6. GoodCredit pays +10.60 to B per matching value ; Acme pays 2.4 (to improve from -13.0 to -10.6) to BadCredit; BadCredit receives 13.0 to exit
    I hope that confirms, thanks and good luck tomorrow!
     
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  9. jose.mejia

    jose.mejia New Member

    Perfect! :)
    Thanks for your help!
     
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  10. PL

    PL Active Member

    hello david, when we calculate present value of exp. exposure faced by a wrt cpty b should we use risk neutral or actual distribution for market risk factor(ie historical simulation or risk neutral monte carlo simulation)?
     
  11. Bturtle

    Bturtle New Member

    Hi David, i just cant seem to wrap my head around cva...
    1. After assign from BadCredit to GoodCredit: CVA-adjusted MM value to Acme = -11 + 0.4 = -10.60 (to use -13 here would be to sort of "retain" BadCredit)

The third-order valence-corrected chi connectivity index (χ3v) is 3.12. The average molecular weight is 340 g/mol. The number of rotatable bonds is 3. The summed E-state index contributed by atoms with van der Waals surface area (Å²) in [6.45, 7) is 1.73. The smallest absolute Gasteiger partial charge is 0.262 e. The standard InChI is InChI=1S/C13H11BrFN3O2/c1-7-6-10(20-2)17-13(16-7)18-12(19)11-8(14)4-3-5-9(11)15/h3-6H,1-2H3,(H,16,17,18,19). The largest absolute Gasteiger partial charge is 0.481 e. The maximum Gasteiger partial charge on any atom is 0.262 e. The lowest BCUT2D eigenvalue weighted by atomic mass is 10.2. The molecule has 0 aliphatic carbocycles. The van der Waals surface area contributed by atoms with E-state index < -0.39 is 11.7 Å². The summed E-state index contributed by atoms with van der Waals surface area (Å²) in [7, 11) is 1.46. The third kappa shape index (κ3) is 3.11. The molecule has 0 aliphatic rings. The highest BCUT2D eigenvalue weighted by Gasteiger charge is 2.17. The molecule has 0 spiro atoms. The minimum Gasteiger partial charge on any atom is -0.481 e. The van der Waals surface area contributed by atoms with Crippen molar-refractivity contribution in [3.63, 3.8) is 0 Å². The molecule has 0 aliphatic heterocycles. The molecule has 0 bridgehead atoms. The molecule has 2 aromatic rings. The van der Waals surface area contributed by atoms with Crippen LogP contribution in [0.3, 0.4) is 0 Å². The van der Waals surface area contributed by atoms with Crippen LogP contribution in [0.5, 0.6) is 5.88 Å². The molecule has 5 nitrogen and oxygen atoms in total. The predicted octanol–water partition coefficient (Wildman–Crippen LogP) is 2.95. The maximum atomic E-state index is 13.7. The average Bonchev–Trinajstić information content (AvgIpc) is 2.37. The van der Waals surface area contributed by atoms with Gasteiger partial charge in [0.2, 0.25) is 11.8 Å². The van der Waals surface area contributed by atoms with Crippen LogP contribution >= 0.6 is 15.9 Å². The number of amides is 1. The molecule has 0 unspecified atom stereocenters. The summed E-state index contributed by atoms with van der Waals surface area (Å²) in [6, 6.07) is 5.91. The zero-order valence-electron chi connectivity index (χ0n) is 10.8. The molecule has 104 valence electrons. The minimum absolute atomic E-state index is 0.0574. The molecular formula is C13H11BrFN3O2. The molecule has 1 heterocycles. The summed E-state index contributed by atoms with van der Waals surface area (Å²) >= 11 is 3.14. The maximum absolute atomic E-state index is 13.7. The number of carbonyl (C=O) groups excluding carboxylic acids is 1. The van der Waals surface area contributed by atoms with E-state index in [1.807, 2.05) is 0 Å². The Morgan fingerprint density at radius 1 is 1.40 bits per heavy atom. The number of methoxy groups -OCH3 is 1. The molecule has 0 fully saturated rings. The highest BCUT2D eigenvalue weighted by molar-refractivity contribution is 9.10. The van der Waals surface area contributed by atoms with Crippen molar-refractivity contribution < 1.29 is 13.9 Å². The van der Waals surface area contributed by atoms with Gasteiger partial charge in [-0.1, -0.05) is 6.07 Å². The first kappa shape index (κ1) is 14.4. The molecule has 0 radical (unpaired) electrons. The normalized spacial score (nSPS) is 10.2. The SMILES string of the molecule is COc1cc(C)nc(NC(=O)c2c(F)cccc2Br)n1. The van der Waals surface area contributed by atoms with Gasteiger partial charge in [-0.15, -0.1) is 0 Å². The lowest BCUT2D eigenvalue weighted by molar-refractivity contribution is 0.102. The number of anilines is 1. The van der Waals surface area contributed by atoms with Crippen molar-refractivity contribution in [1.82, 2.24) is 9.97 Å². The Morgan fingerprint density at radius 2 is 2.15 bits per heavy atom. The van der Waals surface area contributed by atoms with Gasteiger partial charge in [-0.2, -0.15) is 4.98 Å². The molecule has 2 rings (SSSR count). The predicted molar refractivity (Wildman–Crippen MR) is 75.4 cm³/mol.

2. GoodCredit pays +10.60 to B per matching value ; Acme pays 2.4 (to improve from -13.0 to -10.6) to BadCredit; BadCredit receives 13.0 to exit
    Why is it not Acme paying 10.60 and good credit paying 2.4 since CVA-adjusted MM value to Acme = -11 + 0.4 = -10.60 ?
     
  12. ami44

    ami44 Active Member

    Before the transaction GoodCredit had nothing, afterwards they have a swap worth 10.6, so they have to pay the 10.6 to someone.
    Before the transaction Acme had a swap worth -13 afterwards they have a swap worth -10.6, they have to pay the difference of 2.4 to someone.
    Before the transaction BadCredit had a swap worth 13 afterwards they have nothing, they need to receive the 13 difference from Acme and GoodCredit.
     
    Last edited: Nov 11, 2015